Monday, April 12, 2010

5th Circuit Reasoning Unchanged by Supreme Court Precedent Regarding Violent Felony Enhancement under the ACCA

Under the Armed Career Criminal Act (ACCA) (18 U.S.C. § 924(e)(1)), a person who violates federal felon-in-possession-of-a-firearm statute (18 U.S.C. § 922(g)) and who has three prior convictions of a “violent felony” or “serious drug offense” must be sentenced to no less than 15 years in prison.

The obvious question follows – What exactly is a “violent felony?”

ACCA provides that a violent felony is:
Any crime punishable by imprisonment for a term exceeding one year…that-
(i) has as an element the use, attempted use, or threatened use of physical force against the person of another; or
(ii) is burglary, arson, or extortion, involves use of explosives, or otherwise involves conduct that presents a serious potential risk of physical injury to another. (emphasis added).
You’ll notice the ubiquitous residual clause there at the end. It was this catchall portion that the U.S. Court of Appeals for the 5th Circuit was recently called upon to examine (or reexamine). See United States v. Hughes, HERE.

David Earl Hughes was charged and convicted as being a felon-in-possession under § 922(g). Hughes also had three prior felony convictions (two of which he did not challenge as being “violent felonies”). His third prior felony, however, a violation of the federal escape statute, 18 U.S.C. § 751, he argued, was not a “violent felony” despite an explicit 5th Circuit holding to the contrary. See United States v. Ruiz, 180 F.3d 675 (5th Cir. 1999). Hughes pointed to two recent Supreme Court cases, which, he claimed, required that the court reevaluate its prior conclusion.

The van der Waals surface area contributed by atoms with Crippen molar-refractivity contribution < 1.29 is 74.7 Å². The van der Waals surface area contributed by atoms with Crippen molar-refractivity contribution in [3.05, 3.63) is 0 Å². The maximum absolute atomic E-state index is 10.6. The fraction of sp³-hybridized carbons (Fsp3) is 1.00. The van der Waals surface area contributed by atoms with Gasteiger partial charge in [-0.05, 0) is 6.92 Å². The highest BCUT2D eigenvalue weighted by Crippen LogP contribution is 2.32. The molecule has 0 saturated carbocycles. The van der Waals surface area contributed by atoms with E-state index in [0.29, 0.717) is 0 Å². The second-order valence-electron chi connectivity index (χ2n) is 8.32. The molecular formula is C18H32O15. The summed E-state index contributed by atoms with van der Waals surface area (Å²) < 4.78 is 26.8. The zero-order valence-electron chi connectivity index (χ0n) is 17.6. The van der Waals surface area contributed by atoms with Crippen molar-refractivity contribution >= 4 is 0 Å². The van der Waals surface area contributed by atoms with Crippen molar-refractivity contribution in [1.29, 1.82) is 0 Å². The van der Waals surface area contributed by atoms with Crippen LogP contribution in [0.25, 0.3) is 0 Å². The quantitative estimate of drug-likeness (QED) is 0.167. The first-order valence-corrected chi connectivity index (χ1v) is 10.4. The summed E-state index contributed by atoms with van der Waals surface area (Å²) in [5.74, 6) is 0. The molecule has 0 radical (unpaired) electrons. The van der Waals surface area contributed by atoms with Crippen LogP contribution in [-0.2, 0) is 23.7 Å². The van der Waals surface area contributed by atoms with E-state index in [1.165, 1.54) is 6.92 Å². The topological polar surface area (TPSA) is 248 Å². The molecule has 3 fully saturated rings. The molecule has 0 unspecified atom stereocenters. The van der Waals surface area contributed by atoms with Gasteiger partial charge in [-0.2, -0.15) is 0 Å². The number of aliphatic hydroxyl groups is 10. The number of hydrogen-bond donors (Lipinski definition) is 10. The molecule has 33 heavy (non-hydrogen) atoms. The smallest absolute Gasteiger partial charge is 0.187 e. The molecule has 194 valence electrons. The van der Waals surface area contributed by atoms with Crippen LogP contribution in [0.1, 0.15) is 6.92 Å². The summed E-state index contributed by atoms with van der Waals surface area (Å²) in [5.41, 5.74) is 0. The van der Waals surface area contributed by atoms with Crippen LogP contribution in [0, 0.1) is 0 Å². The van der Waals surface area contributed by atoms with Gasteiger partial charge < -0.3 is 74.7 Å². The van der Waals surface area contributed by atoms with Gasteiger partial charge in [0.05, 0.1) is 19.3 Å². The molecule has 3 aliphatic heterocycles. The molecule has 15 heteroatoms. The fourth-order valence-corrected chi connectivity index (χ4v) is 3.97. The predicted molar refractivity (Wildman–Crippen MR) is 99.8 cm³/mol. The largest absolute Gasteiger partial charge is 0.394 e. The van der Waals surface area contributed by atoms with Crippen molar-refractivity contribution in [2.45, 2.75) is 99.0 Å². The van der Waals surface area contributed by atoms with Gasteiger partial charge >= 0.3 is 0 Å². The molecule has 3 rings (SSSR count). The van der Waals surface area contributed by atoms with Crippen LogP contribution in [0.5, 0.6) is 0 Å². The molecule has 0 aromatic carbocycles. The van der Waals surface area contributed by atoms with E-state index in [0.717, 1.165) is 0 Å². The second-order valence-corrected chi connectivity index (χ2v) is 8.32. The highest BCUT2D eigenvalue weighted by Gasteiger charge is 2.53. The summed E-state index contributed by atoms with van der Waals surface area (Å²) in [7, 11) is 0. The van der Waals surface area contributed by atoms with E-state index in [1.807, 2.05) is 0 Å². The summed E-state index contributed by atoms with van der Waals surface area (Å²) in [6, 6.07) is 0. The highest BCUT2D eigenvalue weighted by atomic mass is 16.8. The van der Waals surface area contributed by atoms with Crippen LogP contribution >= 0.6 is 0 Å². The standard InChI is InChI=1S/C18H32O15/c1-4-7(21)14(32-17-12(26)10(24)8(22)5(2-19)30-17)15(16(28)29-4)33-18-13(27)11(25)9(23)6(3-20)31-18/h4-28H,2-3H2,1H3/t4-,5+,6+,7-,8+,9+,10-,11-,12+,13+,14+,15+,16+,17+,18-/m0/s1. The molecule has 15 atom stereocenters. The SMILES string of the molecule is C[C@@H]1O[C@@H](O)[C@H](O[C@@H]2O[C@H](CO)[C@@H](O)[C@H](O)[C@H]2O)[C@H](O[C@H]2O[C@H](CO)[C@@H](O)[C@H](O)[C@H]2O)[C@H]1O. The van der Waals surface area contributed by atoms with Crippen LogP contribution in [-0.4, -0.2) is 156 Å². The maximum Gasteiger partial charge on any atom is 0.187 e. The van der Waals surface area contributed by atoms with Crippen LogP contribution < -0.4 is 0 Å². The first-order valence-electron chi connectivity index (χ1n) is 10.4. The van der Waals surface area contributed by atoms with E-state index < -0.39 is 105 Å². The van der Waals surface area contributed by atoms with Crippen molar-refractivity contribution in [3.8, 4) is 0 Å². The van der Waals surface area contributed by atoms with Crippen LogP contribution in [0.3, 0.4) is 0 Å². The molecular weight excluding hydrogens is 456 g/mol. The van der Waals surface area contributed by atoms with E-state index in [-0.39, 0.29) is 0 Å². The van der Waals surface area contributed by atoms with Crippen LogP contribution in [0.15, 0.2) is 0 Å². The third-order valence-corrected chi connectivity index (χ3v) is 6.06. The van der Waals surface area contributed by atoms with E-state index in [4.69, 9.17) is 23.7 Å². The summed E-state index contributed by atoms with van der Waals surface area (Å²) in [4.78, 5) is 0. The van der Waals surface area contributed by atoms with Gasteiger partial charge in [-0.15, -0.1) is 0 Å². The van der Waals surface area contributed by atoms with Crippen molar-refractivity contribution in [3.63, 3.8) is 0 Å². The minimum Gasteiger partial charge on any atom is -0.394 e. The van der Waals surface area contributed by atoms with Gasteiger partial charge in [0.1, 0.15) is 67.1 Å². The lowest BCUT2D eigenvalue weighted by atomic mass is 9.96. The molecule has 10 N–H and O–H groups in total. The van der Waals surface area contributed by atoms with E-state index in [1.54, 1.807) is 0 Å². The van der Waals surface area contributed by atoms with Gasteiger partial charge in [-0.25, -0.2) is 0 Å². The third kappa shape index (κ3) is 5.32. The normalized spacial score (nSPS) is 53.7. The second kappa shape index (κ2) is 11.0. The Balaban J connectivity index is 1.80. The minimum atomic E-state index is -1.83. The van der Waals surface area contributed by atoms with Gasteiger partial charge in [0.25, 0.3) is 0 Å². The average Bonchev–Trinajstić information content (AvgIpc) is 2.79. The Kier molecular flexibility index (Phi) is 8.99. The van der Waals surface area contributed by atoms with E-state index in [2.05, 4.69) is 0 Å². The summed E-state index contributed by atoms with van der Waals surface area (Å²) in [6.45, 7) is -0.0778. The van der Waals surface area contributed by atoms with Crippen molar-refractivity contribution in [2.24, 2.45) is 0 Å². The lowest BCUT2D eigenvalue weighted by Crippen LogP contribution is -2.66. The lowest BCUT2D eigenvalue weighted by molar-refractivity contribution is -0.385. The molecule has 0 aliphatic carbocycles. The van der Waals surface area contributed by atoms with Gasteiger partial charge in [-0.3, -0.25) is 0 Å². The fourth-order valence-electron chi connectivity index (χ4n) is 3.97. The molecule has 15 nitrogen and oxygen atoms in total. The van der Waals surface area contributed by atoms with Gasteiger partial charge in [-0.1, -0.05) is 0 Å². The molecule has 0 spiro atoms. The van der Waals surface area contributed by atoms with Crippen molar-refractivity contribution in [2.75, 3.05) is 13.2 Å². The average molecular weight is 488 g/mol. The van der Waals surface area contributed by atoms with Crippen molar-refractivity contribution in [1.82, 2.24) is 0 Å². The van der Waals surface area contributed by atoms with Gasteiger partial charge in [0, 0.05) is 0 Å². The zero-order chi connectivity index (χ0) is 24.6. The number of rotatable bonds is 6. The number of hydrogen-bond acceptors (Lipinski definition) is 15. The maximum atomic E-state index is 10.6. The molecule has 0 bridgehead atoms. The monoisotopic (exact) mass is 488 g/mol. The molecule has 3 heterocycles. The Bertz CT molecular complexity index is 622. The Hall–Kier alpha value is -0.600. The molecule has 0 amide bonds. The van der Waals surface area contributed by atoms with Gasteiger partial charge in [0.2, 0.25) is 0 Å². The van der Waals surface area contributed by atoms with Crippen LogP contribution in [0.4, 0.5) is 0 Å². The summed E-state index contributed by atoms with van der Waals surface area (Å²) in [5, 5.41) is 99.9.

First, in United States v. Begay, 128 S.Ct. 1581 (2008), the Supreme Court limited the scope of the residual clause, explaining that:
only crimes similar to the enumerated offense qualified, not ‘every crime that presents a serious potential risk if physical injury to another.’
Hughes additionally emphasized the Court’s decision last term in Chambers v United States, 129 S.Ct. 687 (2009), wherein it held that the Illinois crime of failure to report to prison was not a violent felony.
Rejecting the Government’s argument that failure to report showed ‘the offender’s, special, strong aversion to penal custody’ as ‘beside the point,’ the Court reiterated that the core inquiry is ‘whether such an offender is significantly more likely than others to attach, or physically resist, an apprehender, thereby producing a serious potential risk of physical injury.’
So it there a real difference in failing to report and escape from custody? According to a panel of 5th Circuit judges, YES.

In upholding the trial court’s determination that Hughes’ felony conviction for escape was a “violent felony,” the 5th Circuit reasoned:
unlike failure to report, escape is typically committed in a purposeful manner, and when these escapes cause injuries, those injuries typically result from intentional action, not negligence of even recklessness.
The Court went on to state that the act of escape is “typically aggressive insofar as one who escapes prison is no doubt aware that armed law enforcement will seek him out, potentially ending in a violent confrontation.” No case-by-case inquiry needed – escape is a violent felony for the purposes of enhancement under ACCA. Period.